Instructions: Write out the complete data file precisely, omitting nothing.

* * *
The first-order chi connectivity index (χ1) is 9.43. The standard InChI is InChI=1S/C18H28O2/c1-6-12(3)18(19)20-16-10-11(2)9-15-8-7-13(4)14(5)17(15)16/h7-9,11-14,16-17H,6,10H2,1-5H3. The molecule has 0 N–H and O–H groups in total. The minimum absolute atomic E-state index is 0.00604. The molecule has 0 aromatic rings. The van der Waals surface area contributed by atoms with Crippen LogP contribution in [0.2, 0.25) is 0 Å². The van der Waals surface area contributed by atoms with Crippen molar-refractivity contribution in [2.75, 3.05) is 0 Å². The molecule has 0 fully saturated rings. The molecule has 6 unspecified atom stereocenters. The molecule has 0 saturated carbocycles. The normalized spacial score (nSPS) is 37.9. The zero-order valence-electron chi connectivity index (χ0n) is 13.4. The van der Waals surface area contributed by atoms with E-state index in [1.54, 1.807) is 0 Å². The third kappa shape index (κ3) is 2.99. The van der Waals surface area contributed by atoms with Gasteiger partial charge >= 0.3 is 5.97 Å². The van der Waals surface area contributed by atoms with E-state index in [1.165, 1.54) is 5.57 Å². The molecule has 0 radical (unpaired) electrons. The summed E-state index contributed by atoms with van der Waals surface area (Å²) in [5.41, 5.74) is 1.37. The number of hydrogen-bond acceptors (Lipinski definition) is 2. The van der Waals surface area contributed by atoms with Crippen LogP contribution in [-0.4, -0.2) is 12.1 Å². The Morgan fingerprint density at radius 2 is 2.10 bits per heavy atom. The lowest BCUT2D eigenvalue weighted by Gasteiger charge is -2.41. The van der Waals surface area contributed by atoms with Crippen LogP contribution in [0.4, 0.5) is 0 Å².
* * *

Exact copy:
The first-order chi connectivity index (χ1) is 9.43. The standard InChI is InChI=1S/C18H28O2/c1-6-12(3)18(19)20-16-10-11(2)9-15-8-7-13(4)14(5)17(15)16/h7-9,11-14,16-17H,6,10H2,1-5H3. The molecule has 0 N–H and O–H groups in total. The minimum absolute atomic E-state index is 0.00604. The molecule has 0 aromatic rings. The van der Waals surface area contributed by atoms with Crippen LogP contribution in [0.2, 0.25) is 0 Å². The van der Waals surface area contributed by atoms with Crippen molar-refractivity contribution in [2.75, 3.05) is 0 Å². The molecule has 0 fully saturated rings. The molecule has 6 unspecified atom stereocenters. The molecule has 0 saturated carbocycles. The normalized spacial score (nSPS) is 37.9. The zero-order valence-electron chi connectivity index (χ0n) is 13.4. The van der Waals surface area contributed by atoms with E-state index in [1.54, 1.807) is 0 Å². The third kappa shape index (κ3) is 2.99. The van der Waals surface area contributed by atoms with Gasteiger partial charge >= 0.3 is 5.97 Å². The van der Waals surface area contributed by atoms with E-state index in [1.165, 1.54) is 5.57 Å². The molecule has 0 radical (unpaired) electrons. The summed E-state index contributed by atoms with van der Waals surface area (Å²) in [5.41, 5.74) is 1.37. The number of hydrogen-bond acceptors (Lipinski definition) is 2. The van der Waals surface area contributed by atoms with Crippen LogP contribution in [-0.4, -0.2) is 12.1 Å². The Morgan fingerprint density at radius 2 is 2.10 bits per heavy atom. The lowest BCUT2D eigenvalue weighted by Gasteiger charge is -2.41. The van der Waals surface area contributed by atoms with Crippen LogP contribution in [0.4, 0.5) is 0 Å².